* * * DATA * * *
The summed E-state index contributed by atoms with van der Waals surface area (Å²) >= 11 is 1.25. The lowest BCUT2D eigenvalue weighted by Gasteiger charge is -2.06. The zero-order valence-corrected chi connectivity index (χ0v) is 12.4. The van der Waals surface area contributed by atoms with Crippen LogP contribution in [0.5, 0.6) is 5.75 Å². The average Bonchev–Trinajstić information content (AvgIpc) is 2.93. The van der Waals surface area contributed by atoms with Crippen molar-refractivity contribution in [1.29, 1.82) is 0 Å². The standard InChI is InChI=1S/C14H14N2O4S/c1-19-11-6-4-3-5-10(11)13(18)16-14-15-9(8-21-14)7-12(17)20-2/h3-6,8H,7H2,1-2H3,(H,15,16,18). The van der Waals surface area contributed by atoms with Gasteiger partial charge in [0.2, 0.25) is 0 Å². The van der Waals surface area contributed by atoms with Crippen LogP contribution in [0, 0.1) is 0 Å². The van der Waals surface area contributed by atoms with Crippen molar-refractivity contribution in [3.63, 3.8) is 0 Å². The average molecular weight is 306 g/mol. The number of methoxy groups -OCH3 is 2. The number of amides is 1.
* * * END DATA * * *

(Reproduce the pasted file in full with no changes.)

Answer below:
The summed E-state index contributed by atoms with van der Waals surface area (Å²) >= 11 is 1.25. The lowest BCUT2D eigenvalue weighted by Gasteiger charge is -2.06. The zero-order valence-corrected chi connectivity index (χ0v) is 12.4. The van der Waals surface area contributed by atoms with Crippen LogP contribution in [0.5, 0.6) is 5.75 Å². The average Bonchev–Trinajstić information content (AvgIpc) is 2.93. The van der Waals surface area contributed by atoms with Crippen molar-refractivity contribution in [1.29, 1.82) is 0 Å². The standard InChI is InChI=1S/C14H14N2O4S/c1-19-11-6-4-3-5-10(11)13(18)16-14-15-9(8-21-14)7-12(17)20-2/h3-6,8H,7H2,1-2H3,(H,15,16,18). The van der Waals surface area contributed by atoms with Gasteiger partial charge in [0.2, 0.25) is 0 Å². The van der Waals surface area contributed by atoms with Crippen LogP contribution in [0, 0.1) is 0 Å². The van der Waals surface area contributed by atoms with Crippen molar-refractivity contribution in [3.63, 3.8) is 0 Å². The average molecular weight is 306 g/mol. The number of methoxy groups -OCH3 is 2. The number of amides is 1.